Pfizer's Working on Once-a-Year Anti-Cholesterol Shot
Published: Jan 15, 2015
January 14, 2015
By Jessica Wilson, BioSpace.com Breaking News Staff
Pfizer Inc. , which is in a race with Amgen and a partnership between Regeneron Pharmaceuticals, Inc. and Sanofi SA, to develop and commercialize a new class of cholesterol drugs that target the PCSK9 protein, is developing an oral pill and vaccine that target the LDL cholesterol protein, the company told Reuters Tuesday. Amgen and Regeneron are in the headlines Wednesday for their PCSK9 drugs, after a major benefits provider said it would pressure the cost of the class.
Mikael Dolsten, the company's research and development chief, told the news service at the J.P. Morgan Healthcare conference in San Francisco that Pfizer will begin human trials for its version of the drugs this year. Pfizer hopes to condense the treatment to a single shot dose, he said.
“We view this as a franchise approach,” Dolsten, estimating that the PCSK9 vaccine would enter human clinical trials in 2016. “Imagine going to your doctor to get a shot for cholesterol,” he said, and then told Reuters the vaccine could become an annual injection. For comparison, bococizumab is an injection given every two weeks.
Amgen, Pfizer, Regeneron and Sanofi are all developing PCSK9 inhibitors, which work differently than statins, the current standard treatment for high cholesterol. While statins inhibit the liver’s production of LDL cholesterol (or “bad” cholesterol), this new class of drugs blocks the protein PCSK9 that regulates how much cholesterol the liver can clean out of the body.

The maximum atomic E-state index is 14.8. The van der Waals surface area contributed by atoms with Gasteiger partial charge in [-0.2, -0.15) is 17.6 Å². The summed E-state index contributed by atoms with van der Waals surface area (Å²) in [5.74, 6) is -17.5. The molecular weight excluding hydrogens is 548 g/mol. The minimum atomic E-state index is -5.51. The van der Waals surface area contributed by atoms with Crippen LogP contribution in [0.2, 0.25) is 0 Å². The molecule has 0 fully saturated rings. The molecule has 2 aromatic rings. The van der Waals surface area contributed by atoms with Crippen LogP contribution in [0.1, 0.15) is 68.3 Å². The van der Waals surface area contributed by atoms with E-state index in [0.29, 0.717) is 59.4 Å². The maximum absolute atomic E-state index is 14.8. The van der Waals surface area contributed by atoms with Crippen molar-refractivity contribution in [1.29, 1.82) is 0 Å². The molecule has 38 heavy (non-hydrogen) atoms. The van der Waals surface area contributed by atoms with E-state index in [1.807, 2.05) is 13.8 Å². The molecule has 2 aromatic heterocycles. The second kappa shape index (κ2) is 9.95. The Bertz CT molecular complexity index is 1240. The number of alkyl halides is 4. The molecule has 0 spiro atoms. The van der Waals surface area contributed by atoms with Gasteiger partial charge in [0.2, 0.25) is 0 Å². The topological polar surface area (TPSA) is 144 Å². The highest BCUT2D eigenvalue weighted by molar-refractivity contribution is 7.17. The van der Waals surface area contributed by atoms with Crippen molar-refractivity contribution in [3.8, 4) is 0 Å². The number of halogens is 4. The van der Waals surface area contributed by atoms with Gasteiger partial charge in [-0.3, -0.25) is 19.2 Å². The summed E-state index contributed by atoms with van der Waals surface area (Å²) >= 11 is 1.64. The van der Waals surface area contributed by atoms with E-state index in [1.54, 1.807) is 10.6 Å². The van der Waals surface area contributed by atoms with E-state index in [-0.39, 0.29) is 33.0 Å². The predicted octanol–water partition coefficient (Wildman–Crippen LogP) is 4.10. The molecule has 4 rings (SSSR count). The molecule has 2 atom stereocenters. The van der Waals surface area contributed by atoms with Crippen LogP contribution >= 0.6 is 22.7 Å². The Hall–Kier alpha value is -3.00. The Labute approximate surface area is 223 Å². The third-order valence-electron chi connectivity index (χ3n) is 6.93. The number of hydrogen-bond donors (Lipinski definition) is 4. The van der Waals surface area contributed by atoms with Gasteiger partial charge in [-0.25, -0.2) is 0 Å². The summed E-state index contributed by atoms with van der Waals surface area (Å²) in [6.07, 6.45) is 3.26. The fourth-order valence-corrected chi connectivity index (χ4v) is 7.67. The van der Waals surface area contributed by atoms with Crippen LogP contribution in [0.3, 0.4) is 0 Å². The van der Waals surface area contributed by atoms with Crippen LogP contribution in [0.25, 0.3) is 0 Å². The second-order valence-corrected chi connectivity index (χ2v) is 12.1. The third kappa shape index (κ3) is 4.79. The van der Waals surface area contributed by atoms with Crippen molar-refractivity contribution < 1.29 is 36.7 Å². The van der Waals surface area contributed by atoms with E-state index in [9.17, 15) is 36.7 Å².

Human trials that test a small molecule pill that targets PCSK9 are expected to begin this year, Dolsten told Reuters. Animal tests, thus far, have shown a “substantial reduction” in cholesterol due to this treatment.
In 2014, Pfizer announced that its injectable large molecule monoclonal antibody, bococizumab, also a member of the PCSK9 inhibitor family, was shown to lower cholesterol by approximately 60 percent in human trials.
“I am hopeful that bococizumab, as a member of the PCSK9 class, will play an important role in understanding and addressing the unmet need for patients at high risk for cardiovascular events,” Christie Ballantyne, chief of the section of cardiology and cardiolvascular research from Baylor College of Medicine, said in a statement at the time of Pfizer’s announcement.
Amgen is currently in the lead to commercialize PCSK9 inhibitors, having filed a New Drug Application for its drug evolocumab with the U.S. Food and Drug Administration in August 2014.
“If these drugs succeed in reducing heart attacks and mortality rates caused by statins, they can be expected to generate billions of dollars,” reported Bidness Etc. Wall Street analysts have also forecast that each of the three entities in the running to commercialize this class of drugs could reach peak annual sales near $2 billion.